So ultimately the question I wanted to answer was “How as a small business, can I get access to talent and staff to drive my business forward?”. When you decide to start a business, for most, you don’t have a ready access of cash to hire people so by using a mixture of job contracts such as apprentices, associates and intern staff, you can use their expertise as and when you need them giving you a breadth and depth of skills and not have that overheads that you would usually have with permanent staff.
What I have found is that more and more people are looking for that portfolio career especially in those high-value subject areas such as tech, and people are wanting more flexibility in how they work. Ultimately we’ve grown by hiring a combination of full time staff, interns, apprentices and collaborating with associates. Our growth is definitely down to our people, we’ve been able to pick the right people for our business and who buy into our vision.
Having people who buy into your vision is incredibly important and picking the people who buy into your vision and then working with them to build them into your company’s vision. Using this model has enabled us to go from a startup to a scaleup in just over a year, with over 50 clients in the North East and growing rapidly across the rest of the North as well. It’s allowed us to be adaptable to the changing nature of running a startup and is one of the key drivers of our success.
James: I got started with Layers Studio and was joined by my co-founder, Andrew, six months later. We worked together to recruit our first hire, Chris, who is our developer and has 15 years’ experience working in different agencies.
This was a really important hire for us and we needed to make sure that we hired the right person. I’d already had a list of people that I thought would be really good to work in our business but when we started to interview, they were saying to me that they weren’t right for the job. We were very open about what we wanted to do and how we wanted to achieve it and for some people, this wasn’t how they wanted to work and therefore they wouldn’t have been right for the business.
What we look for in our hires is that these people could effectively do this role themselves but they would rather work with us and be part of our team, and some of the people we interviewed needed more support than what we were offering at the time. The key for us with our first hire was using a lot of referrals as we didn’t have anyone to hire within our networks.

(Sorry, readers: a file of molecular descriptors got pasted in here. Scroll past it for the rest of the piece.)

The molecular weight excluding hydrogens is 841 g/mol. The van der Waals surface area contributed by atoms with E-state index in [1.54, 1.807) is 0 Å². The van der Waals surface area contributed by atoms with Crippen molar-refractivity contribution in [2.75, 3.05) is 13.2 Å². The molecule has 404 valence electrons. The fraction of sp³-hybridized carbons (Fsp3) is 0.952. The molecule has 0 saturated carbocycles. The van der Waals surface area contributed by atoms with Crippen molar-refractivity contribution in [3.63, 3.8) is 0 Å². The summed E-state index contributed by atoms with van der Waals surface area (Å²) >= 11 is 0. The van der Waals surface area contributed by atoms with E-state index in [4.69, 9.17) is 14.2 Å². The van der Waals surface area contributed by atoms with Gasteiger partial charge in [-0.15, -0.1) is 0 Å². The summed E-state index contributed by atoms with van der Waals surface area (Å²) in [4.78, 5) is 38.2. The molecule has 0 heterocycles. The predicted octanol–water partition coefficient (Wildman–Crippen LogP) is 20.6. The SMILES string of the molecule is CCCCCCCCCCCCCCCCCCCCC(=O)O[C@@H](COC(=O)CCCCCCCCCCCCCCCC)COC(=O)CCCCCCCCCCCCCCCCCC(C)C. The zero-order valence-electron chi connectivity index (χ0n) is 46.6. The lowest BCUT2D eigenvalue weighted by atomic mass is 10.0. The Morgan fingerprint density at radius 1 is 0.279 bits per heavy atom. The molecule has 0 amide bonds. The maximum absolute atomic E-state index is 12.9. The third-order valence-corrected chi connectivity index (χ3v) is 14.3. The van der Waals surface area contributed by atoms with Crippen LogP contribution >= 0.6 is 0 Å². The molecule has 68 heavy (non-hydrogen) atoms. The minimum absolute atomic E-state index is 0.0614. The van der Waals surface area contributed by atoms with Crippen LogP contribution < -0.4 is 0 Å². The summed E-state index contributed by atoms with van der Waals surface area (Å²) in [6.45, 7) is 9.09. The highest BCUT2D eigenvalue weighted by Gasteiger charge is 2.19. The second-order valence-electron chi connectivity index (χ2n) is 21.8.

We did use recruitment agencies but we knew it was key to hire the right person with the right skills and that fitted into our culture, and we ended asking a lot of the people who we work with for referrals and got feedback on the potential hires from people who has worked with them. We hired correctly because of the approach we took, rather than just hiring a developer and taking the approach of ‘hire slow and fire fast.’ We’ve been really lucky with Chris as our first hire and I believe this is down to the fact that we took our time during the hiring process.
Q: Everyone wants to know how to hire a great developer so what did you do to attract Chris to Layers Studio? Obviously across the North we have some really big, attractive tech companies and a lot of our members say they just can’t compete of wages to attract talent.
James: Salaries are crazy for developers at the moment, and it’s true that we can’t compete on wages alone so we have to offer the whole experience of working for a startup that you don’t get at a corporate. So for instance, we offer remote working opportunities. We offer our staff autonomy and I think that is a really big advantage; personal satisfaction from feeling like you have an impact in your company is massive and it’s very hard to get that feeling in a big company.
It’s not impossible, and making sure that everyone is aware of your vision no matter how big the company is helps but it’s not the same as working for a small startup. We said from day one that we wanted people to be autonomous and responsible for their own work and therefore work their own time.
I read a great article called Hiring Adults, and it’s about treating your staff like adults. So for example, some companies say that they don’t know if their staff or working if they work from home. If you’re worried about them not doing work, why have you hired them?
Also, ensuring that person has real decision making power in their project is also a way to distinguish yourself from other businesses. Being able to manage their own time, work from home, have a direct impact on the business, flexible time-scales and just generally being in charge of their own workload. There are obviously other perks as well but I think those are the sorts of things that we offer as a business and for us, we hire people who want those things as well.